A cop chases two hippies suspected of a series of Manson family-like murders; unbeknownst to him, the real culprits are the living dead, brought to life with a thirst for human flesh by chemical pesticides being used by area farmers.
A social worker, still reeling from the loss of her architect husband, investigates the eccentric, psychedelic Wadsworth Family, consisting of a mother, two daughters, and an adult son with the apparent mental capacity of an infant.
One morning, a young man wakes to find that a small, disgusting creature has attached itself to the base of his brain stem. The creature gives him a euphoric state of happiness but demands human victims in return.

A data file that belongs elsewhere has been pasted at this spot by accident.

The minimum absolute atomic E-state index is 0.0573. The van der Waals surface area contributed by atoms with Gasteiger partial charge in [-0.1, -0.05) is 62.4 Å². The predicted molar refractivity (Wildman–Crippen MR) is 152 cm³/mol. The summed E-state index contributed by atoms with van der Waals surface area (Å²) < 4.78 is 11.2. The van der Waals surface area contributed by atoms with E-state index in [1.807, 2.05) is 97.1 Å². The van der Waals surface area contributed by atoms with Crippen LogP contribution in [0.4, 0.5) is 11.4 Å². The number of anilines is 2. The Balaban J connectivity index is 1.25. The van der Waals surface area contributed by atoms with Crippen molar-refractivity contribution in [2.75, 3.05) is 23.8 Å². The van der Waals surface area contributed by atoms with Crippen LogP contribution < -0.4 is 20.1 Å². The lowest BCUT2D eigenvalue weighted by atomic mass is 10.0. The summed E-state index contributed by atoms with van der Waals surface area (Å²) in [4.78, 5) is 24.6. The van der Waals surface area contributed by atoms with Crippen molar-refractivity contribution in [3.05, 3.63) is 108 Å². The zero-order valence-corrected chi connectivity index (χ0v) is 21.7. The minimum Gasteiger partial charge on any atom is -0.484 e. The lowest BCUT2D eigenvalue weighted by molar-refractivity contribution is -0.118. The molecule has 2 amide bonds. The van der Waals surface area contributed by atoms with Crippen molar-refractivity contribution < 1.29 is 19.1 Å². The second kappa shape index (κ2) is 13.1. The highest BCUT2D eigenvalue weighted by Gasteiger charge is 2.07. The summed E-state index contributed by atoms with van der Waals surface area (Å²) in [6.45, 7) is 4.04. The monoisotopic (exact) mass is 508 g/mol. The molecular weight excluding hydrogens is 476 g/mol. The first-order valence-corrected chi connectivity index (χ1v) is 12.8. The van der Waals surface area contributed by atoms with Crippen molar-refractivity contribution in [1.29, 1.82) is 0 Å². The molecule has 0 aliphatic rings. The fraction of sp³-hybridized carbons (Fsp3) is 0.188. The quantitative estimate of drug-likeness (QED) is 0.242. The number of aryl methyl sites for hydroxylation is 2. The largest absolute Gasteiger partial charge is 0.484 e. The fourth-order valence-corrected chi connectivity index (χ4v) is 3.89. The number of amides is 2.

An acting troupe led by Alan Ormsby go to a graveyard on a remote island to perform a necromantic ritual. The ritual works too well and soon the dead are walking about and chowing down on human flesh. The dwindling group of survivors struggle to escape.Written by
I love this movie because it has a sense of humor, but more importantly a sense of style and play that is missing from current American cinema. My guess is that this movie turned out exactly how Bob Clark wanted it. The colors, costumes and performances are great symbols of an early seventies that I remember as a kid. This is the way i remember things looking, only slightly aggrandized. Alan Ormsby is funny, clever and effective as the theatre troupe/cult leader. I'm not sure if the cemetery in Miami is real or not, guessing it is to save money, but it is a perfect setting. Love this movie. CHeck out my www.zombielogicpress.com for more on zombies.
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